IMG_1381This was among my birthday presents last year, as my family decided I may not be capable of struggling into the basket when I get to 80, so my round birthday gift came (symbolically) 5 years early. There was too much toing and froing last year for me to be able to arrange my trip, which has to be at pretty short notice since it all depends on weather conditions being as close as possible to ideal.

The call came last Tuesday: “Can you be at Lommis airfield for 5 am on Saturday?” Of course I can. Then, after I put the phone down, common sense kicked in. Lommis is about 120 km from where I live. I no longer have a car, and trains don’t run at that time of day. Darling Daughter and Son-in-Law live close enough to Lommis, but … they were in Lucerne.

Number One Granddaughter flew to the rescue: “You can stay overnight with us.” The Balloon Pilot offered to pick me up from Granddaughter’s home, but the great-grandchildren decided they would like to come and see Granny float off into the blue so Granddaughter kindly offered to drive me the ten-minute distance to the airfield. In the event, the great-grandkids were securely in the Land of Nod at 4.30 am on Saturday, so it was only my Granddaughter and I who left just before sunrise.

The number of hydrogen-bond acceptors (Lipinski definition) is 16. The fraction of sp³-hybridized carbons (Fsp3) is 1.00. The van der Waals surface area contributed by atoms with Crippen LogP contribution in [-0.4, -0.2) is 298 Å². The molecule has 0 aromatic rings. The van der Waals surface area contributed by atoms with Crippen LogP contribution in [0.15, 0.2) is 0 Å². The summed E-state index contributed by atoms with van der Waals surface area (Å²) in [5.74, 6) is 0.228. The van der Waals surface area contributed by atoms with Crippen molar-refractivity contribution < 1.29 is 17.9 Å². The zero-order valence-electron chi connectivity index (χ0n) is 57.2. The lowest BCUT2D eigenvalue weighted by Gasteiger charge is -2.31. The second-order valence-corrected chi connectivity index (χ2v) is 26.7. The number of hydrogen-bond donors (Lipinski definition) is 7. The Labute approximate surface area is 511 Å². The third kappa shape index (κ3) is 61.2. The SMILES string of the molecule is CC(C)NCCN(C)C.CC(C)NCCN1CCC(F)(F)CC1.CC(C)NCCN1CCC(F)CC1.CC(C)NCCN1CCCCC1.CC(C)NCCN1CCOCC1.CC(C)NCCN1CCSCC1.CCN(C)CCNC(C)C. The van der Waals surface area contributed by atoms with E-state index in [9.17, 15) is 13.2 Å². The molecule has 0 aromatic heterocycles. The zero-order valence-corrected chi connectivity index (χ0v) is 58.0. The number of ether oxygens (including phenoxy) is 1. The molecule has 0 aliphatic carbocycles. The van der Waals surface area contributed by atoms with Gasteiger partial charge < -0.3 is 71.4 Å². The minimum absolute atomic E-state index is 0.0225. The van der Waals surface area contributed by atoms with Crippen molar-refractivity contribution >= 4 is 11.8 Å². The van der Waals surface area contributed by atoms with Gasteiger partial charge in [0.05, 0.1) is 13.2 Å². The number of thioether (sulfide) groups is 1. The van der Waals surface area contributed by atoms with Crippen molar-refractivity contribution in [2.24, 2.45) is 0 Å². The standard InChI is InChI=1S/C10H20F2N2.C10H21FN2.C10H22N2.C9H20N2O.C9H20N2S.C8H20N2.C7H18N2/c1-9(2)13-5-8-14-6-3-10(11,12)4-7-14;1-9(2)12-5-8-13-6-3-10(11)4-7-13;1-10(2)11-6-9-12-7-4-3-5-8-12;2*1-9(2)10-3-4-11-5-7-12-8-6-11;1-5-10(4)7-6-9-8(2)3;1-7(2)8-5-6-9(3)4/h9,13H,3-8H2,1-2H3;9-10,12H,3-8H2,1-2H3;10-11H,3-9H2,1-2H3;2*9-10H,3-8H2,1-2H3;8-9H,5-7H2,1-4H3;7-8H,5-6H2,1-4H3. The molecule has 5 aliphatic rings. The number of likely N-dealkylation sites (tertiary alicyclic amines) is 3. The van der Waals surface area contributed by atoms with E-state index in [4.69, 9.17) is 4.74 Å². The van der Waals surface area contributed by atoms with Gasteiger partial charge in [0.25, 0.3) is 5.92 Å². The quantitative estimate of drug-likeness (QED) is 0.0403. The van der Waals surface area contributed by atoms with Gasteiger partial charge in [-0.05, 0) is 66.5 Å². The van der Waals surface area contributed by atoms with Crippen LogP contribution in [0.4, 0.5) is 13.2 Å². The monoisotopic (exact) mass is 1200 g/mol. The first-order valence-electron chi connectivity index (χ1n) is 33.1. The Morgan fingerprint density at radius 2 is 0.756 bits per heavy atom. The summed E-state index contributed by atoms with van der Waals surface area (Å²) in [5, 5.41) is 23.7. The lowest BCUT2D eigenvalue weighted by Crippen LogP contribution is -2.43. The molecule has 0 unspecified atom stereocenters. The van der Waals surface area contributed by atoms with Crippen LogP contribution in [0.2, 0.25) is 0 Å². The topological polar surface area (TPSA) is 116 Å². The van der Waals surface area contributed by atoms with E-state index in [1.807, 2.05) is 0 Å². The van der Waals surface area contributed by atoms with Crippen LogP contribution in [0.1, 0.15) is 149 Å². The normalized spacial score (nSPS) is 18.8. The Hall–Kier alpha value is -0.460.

19748410_10154581431286811_6821676555048024159_nHow quickly and efficiently the set-up and take-off all went. Excellent teamwork by the pilot and her assistant, aided by four passengers: 3 senior citizens and a delightful young man who must have wondered if he’d accidentally strayed into a Pensioners’ Outing. It turned out he was indispensable, being tall, able-bodied and strong enough when physical strength was required. He also took some great photos, being armed with a professional camera and the eye to go with it. Thank you, Andreas, for sharing so many of your shots with the rest of us.

And so, as the sun rose above the horizon, so did we.



Photos by Granddaughter No 1


Copyright Thank you, Andreas, for this lovely photo.

Thurgau is a relatively unknown but nevertheless very attractive canton; arable farming country with colourful rolling fields, orchards, vineyards, woodlands, smooth-flowing rivers winding through rich pastures, and traditional half-timbered houses and barns dotted here and there among the boring quadrangular modern builds. Tourists in search of spectacular scenery don’t come here: no raging waterfalls or towering cliffs, just gentle rises and falls. From a bird’s eye perspective, it almost looks flat.


Typical Thurgau scenery somewhere near Weinfelden

My last balloon trip, six years ago, took us from Kriessern across the Rhine and the southern end of Lake Constance into Austrian airspace, then over Lindau in Germany, to a remote field outside a Bavarian hamlet.